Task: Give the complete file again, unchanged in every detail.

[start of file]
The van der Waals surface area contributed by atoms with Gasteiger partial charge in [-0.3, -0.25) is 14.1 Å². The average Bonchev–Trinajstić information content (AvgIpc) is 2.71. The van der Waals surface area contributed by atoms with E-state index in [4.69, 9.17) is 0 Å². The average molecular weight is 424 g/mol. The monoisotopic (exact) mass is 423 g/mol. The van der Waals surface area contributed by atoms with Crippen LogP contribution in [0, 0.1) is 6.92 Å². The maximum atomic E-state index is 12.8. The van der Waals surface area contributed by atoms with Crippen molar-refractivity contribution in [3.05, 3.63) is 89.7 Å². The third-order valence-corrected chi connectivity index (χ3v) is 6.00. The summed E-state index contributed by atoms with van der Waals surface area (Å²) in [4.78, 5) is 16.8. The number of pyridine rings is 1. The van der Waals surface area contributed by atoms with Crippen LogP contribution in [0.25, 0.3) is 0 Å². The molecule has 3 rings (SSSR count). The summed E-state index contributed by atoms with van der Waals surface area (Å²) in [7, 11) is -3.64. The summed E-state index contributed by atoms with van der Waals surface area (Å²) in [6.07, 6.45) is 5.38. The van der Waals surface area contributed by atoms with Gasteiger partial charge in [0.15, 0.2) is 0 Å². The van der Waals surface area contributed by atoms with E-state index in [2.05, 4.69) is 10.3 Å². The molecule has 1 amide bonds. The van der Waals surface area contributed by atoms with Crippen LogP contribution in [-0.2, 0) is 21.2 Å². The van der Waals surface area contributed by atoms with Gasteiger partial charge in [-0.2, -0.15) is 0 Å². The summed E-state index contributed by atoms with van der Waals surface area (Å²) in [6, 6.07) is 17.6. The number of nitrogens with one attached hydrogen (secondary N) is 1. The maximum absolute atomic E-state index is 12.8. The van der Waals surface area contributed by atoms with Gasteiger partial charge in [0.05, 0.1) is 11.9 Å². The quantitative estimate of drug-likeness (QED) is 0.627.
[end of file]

The van der Waals surface area contributed by atoms with Gasteiger partial charge in [-0.3, -0.25) is 14.1 Å². The average Bonchev–Trinajstić information content (AvgIpc) is 2.71. The van der Waals surface area contributed by atoms with E-state index in [4.69, 9.17) is 0 Å². The average molecular weight is 424 g/mol. The monoisotopic (exact) mass is 423 g/mol. The van der Waals surface area contributed by atoms with Crippen LogP contribution in [0, 0.1) is 6.92 Å². The maximum atomic E-state index is 12.8. The van der Waals surface area contributed by atoms with Crippen molar-refractivity contribution in [3.05, 3.63) is 89.7 Å². The third-order valence-corrected chi connectivity index (χ3v) is 6.00. The summed E-state index contributed by atoms with van der Waals surface area (Å²) in [4.78, 5) is 16.8. The number of pyridine rings is 1. The van der Waals surface area contributed by atoms with Crippen LogP contribution in [0.25, 0.3) is 0 Å². The molecule has 3 rings (SSSR count). The summed E-state index contributed by atoms with van der Waals surface area (Å²) in [7, 11) is -3.64. The summed E-state index contributed by atoms with van der Waals surface area (Å²) in [6.07, 6.45) is 5.38. The van der Waals surface area contributed by atoms with Gasteiger partial charge in [0.15, 0.2) is 0 Å². The van der Waals surface area contributed by atoms with E-state index in [2.05, 4.69) is 10.3 Å². The molecule has 1 amide bonds. The van der Waals surface area contributed by atoms with Crippen LogP contribution in [-0.2, 0) is 21.2 Å². The van der Waals surface area contributed by atoms with Gasteiger partial charge in [-0.2, -0.15) is 0 Å². The summed E-state index contributed by atoms with van der Waals surface area (Å²) in [6, 6.07) is 17.6. The number of nitrogens with one attached hydrogen (secondary N) is 1. The maximum absolute atomic E-state index is 12.8. The van der Waals surface area contributed by atoms with Gasteiger partial charge in [0.05, 0.1) is 11.9 Å². The quantitative estimate of drug-likeness (QED) is 0.627.